Today, Facebook revealed a slew of new features and controls for your profile—including the ability to use a looping video as your photo. Which is… almost like a GIF!The evolution of the Facebook profile has been slow and steady: While the News Feed and your Timeline (née, the Wall) have received some dramatic (and hated!) updates, the basic elements of the personal profile itself have remained. You’ve always had a photo that sits on the left-hand side, there’s always been a space to fill out basic information about yourself, and since nearly the beginning, finding more photos of you has been really easy to find.
All of this looks nearly identical whether you’re on desktop or mobile—which is a little strange, really. There’s a lot of information on a Facebook profile, and when it’s condensed on a smaller screen, pieces of you can get lost (or just require too much scrolling, thus going unnoticed). But Facebook knows how utterly important mobile is (according to one study, people spend 14 hours in the Facebook app a month), and is updating profiles for mobile accordingly.
Here’s how a Facebook mobile profile looks like now:
And here’s what it’s going to look like:
The larger photos will now be centered, as is a new, sort-of summarized bio section. You’ll be happy to know this can include emoji—which is great, because all you need to know about me is . You just have to keep it to 101 characters. “We’ve seen a lot of people ‘hack’ their profiles to show bits of their personality like nicknames, and we wanted to give people a new, freeform space at the top of the profile to do that,” a Facebook spokesperson says. Facebook is including new controls, as well, so you can decide which personal information fields show up here.
Below the profile photo and general info will be a block of five featured photos. The new featured photos space is an option—so don’t worry, Facebook won’t populate this field for you if you don’t want it there. That said, the team thinks it’s going to be a hit: “Features Photos is a section we’re very excited about because we think there are a lot of creative ways for people to use it,” says a spokesperson. “We think people can use this space to visually highlight what’s important to them.”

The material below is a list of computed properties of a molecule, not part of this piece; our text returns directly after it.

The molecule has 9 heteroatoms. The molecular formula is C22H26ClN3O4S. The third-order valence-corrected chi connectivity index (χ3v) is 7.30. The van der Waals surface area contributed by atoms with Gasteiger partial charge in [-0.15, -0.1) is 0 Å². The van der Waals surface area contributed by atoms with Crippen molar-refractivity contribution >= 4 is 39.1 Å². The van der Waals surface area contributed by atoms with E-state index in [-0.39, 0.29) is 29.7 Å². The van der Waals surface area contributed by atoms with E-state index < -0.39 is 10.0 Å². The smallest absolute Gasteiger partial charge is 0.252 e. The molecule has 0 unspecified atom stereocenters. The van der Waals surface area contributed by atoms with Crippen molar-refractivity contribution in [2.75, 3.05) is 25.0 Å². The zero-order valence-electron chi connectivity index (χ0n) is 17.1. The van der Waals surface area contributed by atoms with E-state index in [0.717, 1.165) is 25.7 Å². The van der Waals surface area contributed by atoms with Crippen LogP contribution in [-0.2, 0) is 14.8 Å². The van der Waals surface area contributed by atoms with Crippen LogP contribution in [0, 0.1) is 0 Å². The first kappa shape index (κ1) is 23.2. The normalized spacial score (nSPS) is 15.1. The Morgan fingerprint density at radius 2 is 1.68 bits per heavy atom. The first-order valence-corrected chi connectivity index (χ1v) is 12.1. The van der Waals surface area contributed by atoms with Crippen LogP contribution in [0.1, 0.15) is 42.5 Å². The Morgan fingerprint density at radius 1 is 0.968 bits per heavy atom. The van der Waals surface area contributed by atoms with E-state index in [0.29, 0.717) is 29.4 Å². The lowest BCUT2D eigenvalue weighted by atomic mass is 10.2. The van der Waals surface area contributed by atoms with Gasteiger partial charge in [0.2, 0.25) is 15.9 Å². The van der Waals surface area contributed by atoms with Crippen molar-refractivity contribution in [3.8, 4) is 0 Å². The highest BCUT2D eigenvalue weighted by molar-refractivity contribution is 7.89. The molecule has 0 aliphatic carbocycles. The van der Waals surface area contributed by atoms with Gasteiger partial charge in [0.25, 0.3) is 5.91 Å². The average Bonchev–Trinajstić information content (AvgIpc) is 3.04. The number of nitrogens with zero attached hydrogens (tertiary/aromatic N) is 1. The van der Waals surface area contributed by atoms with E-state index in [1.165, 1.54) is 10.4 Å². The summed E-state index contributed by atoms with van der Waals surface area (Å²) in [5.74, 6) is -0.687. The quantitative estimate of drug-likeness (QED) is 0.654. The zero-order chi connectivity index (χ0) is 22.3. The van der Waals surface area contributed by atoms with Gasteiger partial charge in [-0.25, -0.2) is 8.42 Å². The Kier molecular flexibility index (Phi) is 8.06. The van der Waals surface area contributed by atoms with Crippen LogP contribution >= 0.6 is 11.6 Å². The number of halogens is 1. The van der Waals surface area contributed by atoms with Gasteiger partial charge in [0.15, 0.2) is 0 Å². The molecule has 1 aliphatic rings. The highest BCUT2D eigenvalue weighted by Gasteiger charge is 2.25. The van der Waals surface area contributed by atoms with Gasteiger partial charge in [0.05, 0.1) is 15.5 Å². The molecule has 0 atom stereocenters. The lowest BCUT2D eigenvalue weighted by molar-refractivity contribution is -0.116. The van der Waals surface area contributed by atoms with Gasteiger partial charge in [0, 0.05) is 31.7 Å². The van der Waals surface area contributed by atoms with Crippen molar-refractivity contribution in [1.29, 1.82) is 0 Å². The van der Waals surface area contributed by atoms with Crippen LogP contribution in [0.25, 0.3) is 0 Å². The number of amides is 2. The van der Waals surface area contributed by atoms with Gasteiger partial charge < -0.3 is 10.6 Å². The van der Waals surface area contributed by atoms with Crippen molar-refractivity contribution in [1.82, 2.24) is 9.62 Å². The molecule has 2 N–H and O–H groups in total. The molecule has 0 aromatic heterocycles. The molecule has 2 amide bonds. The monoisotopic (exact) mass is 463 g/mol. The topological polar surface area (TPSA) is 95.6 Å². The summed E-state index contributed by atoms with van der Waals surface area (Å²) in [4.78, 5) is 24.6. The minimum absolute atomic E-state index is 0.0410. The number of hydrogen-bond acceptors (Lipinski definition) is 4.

“As part Mutual friends will be bumped up, too; Facebook says this is something users want to see when they’re stalking looking at a new friend’s profile (Facebook is right).
The most significant update for profiles is easily that your photo no longer has to be a photo at all—now, you can have a profile video. “You’ll be able to film a short, looping video clip that will play for anyone who visits your profile,” Facebook writes in a blog post announcing the changes. This is not a drill—I repeat, this is not a drill: You can soon have an animated profile photo on Facebook. Facebook says you still can’t upload a .gif, but the effect remains extremely similar. This also might be the single most-used home for iPhone Live Photos.
Facebook’s also introducing temporary filters for profile photos. “When more than 26 million people used our Celebrate Pride filter, it was more apparent than ever that people use their profile pictures to show who they are—even if it’s just for a moment in time,” Facebook writes. The idea is to give you a temporary profile picture that you can set a time limit on. When you decide the moment is up, your photo will immediately roll back to whatever you had before. This is probably meant to address the discomfort of having to ask yourself “am I done visually supporting [insert cause here] with my profile photo?” and taking action to change it. Now, Facebook will do the dirty work for you.
Clearly, all of this amounts to a huge mobile push for Facebook: We have a tendency to complacently consume via smartphone, but these tools are about creating. But that doesn’t mean the updates totally forsake the web. All of the changes you make to your profile using these new options is viewable via desktop, but designed with mobile in mind. “So for example, you’ll be able to view other peoples’ profile videos on web, but we’re initially testing the profile video upload flow on iOS,” the Facebook rep explains.
Only a “small number” of iPhone users in the U.K. and California will have access to the new features while Facebook tests them out, but they’ll roll out more widely soon. Which gives you plenty of time to work on that animated profile photo.